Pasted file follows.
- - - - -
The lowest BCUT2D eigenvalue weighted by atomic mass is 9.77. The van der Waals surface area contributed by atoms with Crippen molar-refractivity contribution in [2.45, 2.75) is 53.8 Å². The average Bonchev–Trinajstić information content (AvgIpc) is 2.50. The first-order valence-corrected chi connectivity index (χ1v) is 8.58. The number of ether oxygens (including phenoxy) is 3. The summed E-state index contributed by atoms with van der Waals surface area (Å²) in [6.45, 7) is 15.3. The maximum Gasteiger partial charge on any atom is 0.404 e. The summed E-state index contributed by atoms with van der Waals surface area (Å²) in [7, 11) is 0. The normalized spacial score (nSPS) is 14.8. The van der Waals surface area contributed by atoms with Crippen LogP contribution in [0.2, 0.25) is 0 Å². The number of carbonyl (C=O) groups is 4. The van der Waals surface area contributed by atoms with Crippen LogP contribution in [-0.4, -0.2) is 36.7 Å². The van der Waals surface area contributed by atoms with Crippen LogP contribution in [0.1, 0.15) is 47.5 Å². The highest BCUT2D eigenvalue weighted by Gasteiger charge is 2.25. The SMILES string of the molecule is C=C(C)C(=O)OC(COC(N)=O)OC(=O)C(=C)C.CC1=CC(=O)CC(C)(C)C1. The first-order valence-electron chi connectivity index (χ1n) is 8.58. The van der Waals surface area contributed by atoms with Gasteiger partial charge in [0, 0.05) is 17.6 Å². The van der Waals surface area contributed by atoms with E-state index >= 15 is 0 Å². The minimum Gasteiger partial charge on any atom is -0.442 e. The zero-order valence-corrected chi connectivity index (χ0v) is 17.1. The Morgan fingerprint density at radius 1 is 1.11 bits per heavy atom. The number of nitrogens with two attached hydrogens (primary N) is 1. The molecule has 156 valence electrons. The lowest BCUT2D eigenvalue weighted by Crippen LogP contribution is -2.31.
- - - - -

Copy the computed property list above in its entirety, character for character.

The lowest BCUT2D eigenvalue weighted by atomic mass is 9.77. The van der Waals surface area contributed by atoms with Crippen molar-refractivity contribution in [2.45, 2.75) is 53.8 Å². The average Bonchev–Trinajstić information content (AvgIpc) is 2.50. The first-order valence-corrected chi connectivity index (χ1v) is 8.58. The number of ether oxygens (including phenoxy) is 3. The summed E-state index contributed by atoms with van der Waals surface area (Å²) in [6.45, 7) is 15.3. The maximum Gasteiger partial charge on any atom is 0.404 e. The summed E-state index contributed by atoms with van der Waals surface area (Å²) in [7, 11) is 0. The normalized spacial score (nSPS) is 14.8. The van der Waals surface area contributed by atoms with Crippen LogP contribution in [0.2, 0.25) is 0 Å². The number of carbonyl (C=O) groups is 4. The van der Waals surface area contributed by atoms with Crippen LogP contribution in [-0.4, -0.2) is 36.7 Å². The van der Waals surface area contributed by atoms with Crippen LogP contribution in [0.1, 0.15) is 47.5 Å². The highest BCUT2D eigenvalue weighted by Gasteiger charge is 2.25. The SMILES string of the molecule is C=C(C)C(=O)OC(COC(N)=O)OC(=O)C(=C)C.CC1=CC(=O)CC(C)(C)C1. The first-order valence-electron chi connectivity index (χ1n) is 8.58. The van der Waals surface area contributed by atoms with Gasteiger partial charge in [0, 0.05) is 17.6 Å². The van der Waals surface area contributed by atoms with E-state index >= 15 is 0 Å². The minimum Gasteiger partial charge on any atom is -0.442 e. The zero-order valence-corrected chi connectivity index (χ0v) is 17.1. The Morgan fingerprint density at radius 1 is 1.11 bits per heavy atom. The number of nitrogens with two attached hydrogens (primary N) is 1. The molecule has 156 valence electrons. The lowest BCUT2D eigenvalue weighted by Crippen LogP contribution is -2.31.